Men’s Clothing in the Middle Ages

Clothing in the middle ages was made of wool and linen. This was the cheapest and most common material of the age. Over time as trade improved, the wealthy used silk to make clothing dyed into many colours and fur was used as trimming to cloaks and other clothing items.

The style and material changed more for the wealthy as they followed the dictates of fashion. In the later middle ages, clothing was often adorned with jewels and the clothing itself had embroidered edges and hems.

Many dyes including roots, tree bark, iron oxide and nuts were used so even the poorest of people could afford to dye their clothes. The brighter and richer the dye the more expensive it became, so these colours were restricted to nobles and the wealthy.

The basic clothing for men was a tunic and stockings. These were made from wool. Through the years of the middle ages the length and fit of the tunic may have changed but the style remained relatively the same.

Underclothes: Made of linen and sometimes wool. These may include a shirt, under tunic and underpants.

Tunic: This could be a long sleeved or sleeveless item depending on the weather. It was a one-piece item that was pulled over the head and then belted at the waist. Sometimes multiple tunics of differing lengths were worn together.

Trousers: Made of linen and worn by the wealthy. These were ankle length and belted at the waist.

Stockings or leggings: Made of wool and worn by all. Wealthy nobles had their stockings custom made, whereby the poor made them from old clothes and blankets. Another layer of stockings made of leather, for warmth and protection often covered woollen stockings.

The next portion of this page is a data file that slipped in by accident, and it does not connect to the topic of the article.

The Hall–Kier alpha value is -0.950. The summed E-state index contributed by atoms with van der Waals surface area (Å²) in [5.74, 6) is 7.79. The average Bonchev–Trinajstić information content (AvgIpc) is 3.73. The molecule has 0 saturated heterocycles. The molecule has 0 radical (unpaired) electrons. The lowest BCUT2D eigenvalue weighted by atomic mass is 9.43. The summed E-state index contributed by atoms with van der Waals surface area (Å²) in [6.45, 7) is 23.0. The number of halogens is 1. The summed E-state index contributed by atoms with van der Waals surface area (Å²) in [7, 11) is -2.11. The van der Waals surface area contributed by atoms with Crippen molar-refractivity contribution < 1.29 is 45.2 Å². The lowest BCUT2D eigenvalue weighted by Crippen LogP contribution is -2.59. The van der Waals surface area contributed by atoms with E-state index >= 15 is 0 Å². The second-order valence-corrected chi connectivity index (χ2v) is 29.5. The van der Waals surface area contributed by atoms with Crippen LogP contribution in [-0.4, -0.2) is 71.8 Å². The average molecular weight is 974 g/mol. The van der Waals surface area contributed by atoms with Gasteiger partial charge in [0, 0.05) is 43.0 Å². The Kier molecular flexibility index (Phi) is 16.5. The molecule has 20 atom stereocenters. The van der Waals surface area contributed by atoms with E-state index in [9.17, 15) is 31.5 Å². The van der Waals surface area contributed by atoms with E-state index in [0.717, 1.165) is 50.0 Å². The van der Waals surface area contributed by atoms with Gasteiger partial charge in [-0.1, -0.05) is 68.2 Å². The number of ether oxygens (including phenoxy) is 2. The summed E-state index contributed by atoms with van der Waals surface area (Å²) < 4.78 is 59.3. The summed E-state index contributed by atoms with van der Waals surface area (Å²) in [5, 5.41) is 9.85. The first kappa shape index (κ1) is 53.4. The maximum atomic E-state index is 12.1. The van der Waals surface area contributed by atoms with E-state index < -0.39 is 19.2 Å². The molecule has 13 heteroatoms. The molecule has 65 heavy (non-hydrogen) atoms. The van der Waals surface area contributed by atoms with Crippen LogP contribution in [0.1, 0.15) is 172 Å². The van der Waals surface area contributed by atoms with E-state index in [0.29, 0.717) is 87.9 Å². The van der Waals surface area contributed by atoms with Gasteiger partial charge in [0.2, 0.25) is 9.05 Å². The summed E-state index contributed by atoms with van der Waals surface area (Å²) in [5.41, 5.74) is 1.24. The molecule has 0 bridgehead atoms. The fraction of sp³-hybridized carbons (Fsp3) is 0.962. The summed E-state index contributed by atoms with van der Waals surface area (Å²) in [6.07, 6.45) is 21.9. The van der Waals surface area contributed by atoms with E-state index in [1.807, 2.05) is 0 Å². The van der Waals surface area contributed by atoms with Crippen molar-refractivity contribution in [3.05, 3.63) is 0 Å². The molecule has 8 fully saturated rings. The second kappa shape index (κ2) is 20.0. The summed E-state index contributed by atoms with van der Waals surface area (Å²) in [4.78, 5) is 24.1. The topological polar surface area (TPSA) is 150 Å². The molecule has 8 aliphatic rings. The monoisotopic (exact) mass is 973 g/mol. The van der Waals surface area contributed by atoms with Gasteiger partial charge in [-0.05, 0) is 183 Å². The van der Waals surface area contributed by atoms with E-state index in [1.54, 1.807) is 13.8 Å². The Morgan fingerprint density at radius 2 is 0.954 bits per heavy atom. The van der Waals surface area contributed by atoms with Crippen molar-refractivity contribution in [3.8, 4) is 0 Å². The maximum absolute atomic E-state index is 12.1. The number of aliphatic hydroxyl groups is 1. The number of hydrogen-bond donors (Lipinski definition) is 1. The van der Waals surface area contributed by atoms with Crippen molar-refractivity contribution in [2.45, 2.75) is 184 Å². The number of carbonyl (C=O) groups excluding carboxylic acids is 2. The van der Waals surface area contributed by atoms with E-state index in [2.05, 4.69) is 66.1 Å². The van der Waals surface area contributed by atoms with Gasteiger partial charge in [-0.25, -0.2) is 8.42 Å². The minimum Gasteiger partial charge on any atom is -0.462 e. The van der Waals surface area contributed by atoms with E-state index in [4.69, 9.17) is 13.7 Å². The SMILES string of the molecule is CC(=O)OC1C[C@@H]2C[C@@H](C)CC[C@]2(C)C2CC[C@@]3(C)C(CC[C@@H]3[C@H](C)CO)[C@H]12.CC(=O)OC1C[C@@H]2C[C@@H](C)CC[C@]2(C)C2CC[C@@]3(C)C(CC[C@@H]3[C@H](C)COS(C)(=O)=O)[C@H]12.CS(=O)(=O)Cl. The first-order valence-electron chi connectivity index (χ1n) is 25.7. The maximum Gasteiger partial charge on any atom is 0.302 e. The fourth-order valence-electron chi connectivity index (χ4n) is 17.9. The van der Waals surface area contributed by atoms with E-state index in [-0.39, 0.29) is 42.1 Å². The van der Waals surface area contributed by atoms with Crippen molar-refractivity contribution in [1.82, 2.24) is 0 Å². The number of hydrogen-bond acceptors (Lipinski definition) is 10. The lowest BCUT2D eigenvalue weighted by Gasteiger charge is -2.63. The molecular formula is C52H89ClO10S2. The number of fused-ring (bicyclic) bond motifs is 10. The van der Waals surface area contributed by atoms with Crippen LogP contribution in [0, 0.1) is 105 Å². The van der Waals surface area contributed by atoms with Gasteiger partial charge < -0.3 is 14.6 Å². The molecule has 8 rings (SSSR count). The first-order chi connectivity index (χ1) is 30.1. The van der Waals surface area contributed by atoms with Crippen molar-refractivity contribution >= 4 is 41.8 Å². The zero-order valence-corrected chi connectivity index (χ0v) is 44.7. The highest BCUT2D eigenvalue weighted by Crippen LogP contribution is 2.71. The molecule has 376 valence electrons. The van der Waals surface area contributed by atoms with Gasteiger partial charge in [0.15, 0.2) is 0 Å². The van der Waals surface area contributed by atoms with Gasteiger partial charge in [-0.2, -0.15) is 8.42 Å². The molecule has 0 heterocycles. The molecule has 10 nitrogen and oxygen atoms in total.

Cloaks: These were made of sheepskin or wool and for nobles were trimmed in fur. They were fastened at the shoulder or front by a pin, clasp or brooch. In the later period the wealthy used velvet to make their cloak. These were often longer in length than cloaks worn by the poor.

Hats and Hoods: A hat (coif) was worn made of linen, hemp or felt with string attached to fasten under the chin. Many people wore hoods, some standalone and others attached to capes. These would cover the head and also sit over the shoulders.

Footwear: Shoes were made of leather straps fastened with laces. Leather boots were also worn.

Belts: Worn for necessity to fasten a cloak, hold up trousers and belt a tunic.

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